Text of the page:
Recent studies have suggested a link between inhaled particulate matter exposure in urban areas and susceptibility to cardiovascular events; however, the precise mechanisms remain to be determined. To test the hypothesis that subchronic exposure to environmentally relevant particulate matter, even at low concentrations, potentiates atherosclerosis and alters vasomotor tone in a susceptible disease model. Between July 21, 2004, and January 12, 2005, 28 apolipoprotein E-/- (apoE-/-) mice were, based on randomized assignments, fed with normal chow or high-fat chow and exposed to concentrated ambient particles of less than 2.5 microm (PM2.5) or filtered air (FA) in Tuxedo, NY, for 6 hours per day, 5 days per week for a total of 6 months. Composite atherosclerotic plaque in the thoracic and abdominal aorta and vasomotor tone changes. In the high-fat chow group, the mean (SD) composite plaque area of PM2.5 vs FA was 41.5% (9.8%) vs 26.2% (8.6%), respectively (P<.001); and in the normal chow group, the composite plaque area was 19.2% (13.1%) vs 13.2% (8.1%), respectively (P = .15). Lipid content in the aortic arch measured by oil red-O staining revealed a 1.5-fold increase in mice fed the high-fat chow and exposed to PM2.5 vs FA (30.0 [8.2] vs 20.0 [7.0]; 95% confidence interval [CI], 1.21-1.83; P = .02). Vasoconstrictor responses to phenylephrine and serotonin challenge in the thoracic aorta of mice fed high-fat chow and exposed to PM2.5 were exaggerated compared with exposure to FA (mean [SE], 134.2% [5.2%] vs 100.9% [2.9%], for phenylephrine, and 156.0% [5.6%] vs 125.1% [7.5%], for serotonin; both P = .03); relaxation to the endothelium-dependent agonist acetylcholine was attenuated (mean [SE] of half-maximal dose for dilation, 8.9 [0.2] x 10(-8) vs 4.3 [0.1] x 10(-8), respectively; P = .04). Mice fed high-fat chow and exposed to PM2.5 demonstrated marked increases in macrophage infiltration, expression of the inducible isoform of nitric oxide synthase, increased generation of reactive oxygen species, and greater immunostaining for the protein nitration product 3-nitrotyrosine (all P<.001). In an apoE-/- mouse model, long-term exposure to low concentration of PM2.5 altered vasomotor tone, induced vascular inflammation, and potentiated atherosclerosis.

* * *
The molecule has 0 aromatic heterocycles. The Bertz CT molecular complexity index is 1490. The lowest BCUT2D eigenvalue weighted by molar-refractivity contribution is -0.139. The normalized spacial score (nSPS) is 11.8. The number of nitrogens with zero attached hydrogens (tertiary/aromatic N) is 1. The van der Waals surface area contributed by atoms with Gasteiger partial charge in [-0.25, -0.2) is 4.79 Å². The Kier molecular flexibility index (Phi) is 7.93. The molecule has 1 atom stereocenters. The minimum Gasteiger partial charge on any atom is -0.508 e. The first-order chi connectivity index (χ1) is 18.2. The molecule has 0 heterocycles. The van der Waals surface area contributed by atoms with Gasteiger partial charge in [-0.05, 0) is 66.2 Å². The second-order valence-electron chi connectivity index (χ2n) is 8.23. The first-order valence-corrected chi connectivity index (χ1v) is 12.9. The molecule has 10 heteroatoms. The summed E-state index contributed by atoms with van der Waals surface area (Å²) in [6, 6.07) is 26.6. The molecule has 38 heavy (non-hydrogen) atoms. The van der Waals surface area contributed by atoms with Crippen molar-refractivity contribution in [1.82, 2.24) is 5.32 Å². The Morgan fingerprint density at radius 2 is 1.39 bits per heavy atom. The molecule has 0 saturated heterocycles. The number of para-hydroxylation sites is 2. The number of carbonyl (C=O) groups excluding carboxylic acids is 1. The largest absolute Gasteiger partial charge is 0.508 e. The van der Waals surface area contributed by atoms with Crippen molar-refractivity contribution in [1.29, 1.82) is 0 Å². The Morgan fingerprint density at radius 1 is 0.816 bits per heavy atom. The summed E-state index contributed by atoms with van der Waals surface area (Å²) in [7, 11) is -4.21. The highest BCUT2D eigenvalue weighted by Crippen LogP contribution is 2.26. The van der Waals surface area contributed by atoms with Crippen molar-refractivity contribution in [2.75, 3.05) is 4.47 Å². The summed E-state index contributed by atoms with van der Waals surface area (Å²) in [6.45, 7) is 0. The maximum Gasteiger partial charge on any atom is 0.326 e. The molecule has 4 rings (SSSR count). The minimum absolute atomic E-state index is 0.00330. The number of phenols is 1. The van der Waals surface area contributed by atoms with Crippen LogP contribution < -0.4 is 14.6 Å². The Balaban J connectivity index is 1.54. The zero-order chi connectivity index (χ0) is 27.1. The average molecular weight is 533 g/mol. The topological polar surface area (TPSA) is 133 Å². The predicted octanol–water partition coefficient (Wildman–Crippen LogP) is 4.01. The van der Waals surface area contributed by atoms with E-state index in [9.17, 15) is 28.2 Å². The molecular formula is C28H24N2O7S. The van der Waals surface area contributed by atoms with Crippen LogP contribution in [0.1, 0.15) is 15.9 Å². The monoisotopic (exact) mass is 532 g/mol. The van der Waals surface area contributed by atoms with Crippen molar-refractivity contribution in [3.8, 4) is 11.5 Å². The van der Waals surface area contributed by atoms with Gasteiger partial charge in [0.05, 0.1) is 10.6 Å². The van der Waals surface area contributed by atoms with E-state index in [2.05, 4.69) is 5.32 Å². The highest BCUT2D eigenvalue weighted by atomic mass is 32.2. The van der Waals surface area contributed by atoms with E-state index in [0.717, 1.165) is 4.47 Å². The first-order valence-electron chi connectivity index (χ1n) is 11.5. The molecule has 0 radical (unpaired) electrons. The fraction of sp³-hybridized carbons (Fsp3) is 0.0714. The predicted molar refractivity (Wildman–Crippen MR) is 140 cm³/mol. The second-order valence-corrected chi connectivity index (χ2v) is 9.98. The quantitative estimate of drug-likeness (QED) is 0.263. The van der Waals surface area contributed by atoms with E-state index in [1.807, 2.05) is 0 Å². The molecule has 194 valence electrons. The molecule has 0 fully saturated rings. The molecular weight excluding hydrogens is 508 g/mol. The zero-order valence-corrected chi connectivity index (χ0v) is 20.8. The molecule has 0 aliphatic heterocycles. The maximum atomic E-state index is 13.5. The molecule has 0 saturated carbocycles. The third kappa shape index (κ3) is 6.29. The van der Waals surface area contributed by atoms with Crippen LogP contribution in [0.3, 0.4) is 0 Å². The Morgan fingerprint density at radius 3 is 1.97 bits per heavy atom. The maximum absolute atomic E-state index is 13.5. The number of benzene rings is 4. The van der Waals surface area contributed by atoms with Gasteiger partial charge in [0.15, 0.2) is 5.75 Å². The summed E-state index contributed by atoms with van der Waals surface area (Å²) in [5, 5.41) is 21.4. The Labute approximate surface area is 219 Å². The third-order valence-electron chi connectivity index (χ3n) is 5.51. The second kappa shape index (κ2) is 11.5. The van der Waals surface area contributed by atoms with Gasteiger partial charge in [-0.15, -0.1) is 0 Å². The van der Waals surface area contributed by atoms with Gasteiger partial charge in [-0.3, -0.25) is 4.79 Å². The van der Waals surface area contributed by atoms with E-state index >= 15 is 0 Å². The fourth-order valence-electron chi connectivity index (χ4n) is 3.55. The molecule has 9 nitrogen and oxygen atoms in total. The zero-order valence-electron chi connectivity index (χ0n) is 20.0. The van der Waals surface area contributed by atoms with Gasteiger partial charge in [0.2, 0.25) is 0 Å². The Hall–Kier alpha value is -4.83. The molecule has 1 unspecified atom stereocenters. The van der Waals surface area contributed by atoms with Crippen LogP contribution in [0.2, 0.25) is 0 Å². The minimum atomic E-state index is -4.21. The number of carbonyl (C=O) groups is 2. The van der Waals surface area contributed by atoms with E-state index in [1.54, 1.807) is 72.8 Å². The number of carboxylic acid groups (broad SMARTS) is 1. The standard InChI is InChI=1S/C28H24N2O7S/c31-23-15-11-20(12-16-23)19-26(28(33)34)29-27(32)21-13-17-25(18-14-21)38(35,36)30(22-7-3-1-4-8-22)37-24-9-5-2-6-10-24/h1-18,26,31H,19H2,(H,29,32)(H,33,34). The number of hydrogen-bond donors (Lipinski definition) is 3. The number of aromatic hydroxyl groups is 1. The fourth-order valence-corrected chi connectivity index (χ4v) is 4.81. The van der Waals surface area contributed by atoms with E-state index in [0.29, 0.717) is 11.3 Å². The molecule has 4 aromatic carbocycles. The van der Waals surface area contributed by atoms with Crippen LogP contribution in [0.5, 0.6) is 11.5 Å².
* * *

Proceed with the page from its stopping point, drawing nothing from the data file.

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                Author and article information

                Contributors
                Giuseppe.LoSasso@pmi.com
                Walter.Schlage@contracted.pmi.com
                +41 58 242 2243 , Stephanie.Boue@pmi.com
                Emilija.Veljkovic@pmi.com
                Manuel.Peitsch@pmi.com
                Julia.Hoeng@pmi.com
                Journal
                J Transl Med
                J Transl Med
                Journal of Translational Medicine
                BioMed Central (London )
                1479-5876
                20 May 2016
                20 May 2016
                2016
                : 14
                Affiliations
                [ ]Philip Morris International R&D, Philip Morris Products S.A. (Part of Philip Morris International Group of Companies), Quai Jeanrenaud 5, 2000 Neuchâtel, Switzerland
                [ ]Max-Baermann-Str.21, 51429 Bergisch Gladbach, Germany
                Article
                901
                10.1186/s12967-016-0901-1
                4875735
                27207171
                26059efb-2c8a-458a-8965-d4f33c43fd4b
                © The Author(s). 2016

                Open AccessThis article is distributed under the terms of the Creative Commons Attribution 4.0 International License ( http://creativecommons.org/licenses/by/4.0/), which permits unrestricted use, distribution, and reproduction in any medium, provided you give appropriate credit to the original author(s) and the source, provide a link to the Creative Commons license, and indicate if changes were made. The Creative Commons Public Domain Dedication waiver ( http://creativecommons.org/publicdomain/zero/1.0/) applies to the data made available in this article, unless otherwise stated.

                Categories
                Review
                Custom metadata
                © The Author(s) 2016

                Medicine
                apoe,lipoprotein,mouse model,atherosclerosis,emphysema,copd,cigarette smoke,tobacco heating system
                Medicine
                apoe, lipoprotein, mouse model, atherosclerosis, emphysema, copd, cigarette smoke, tobacco heating system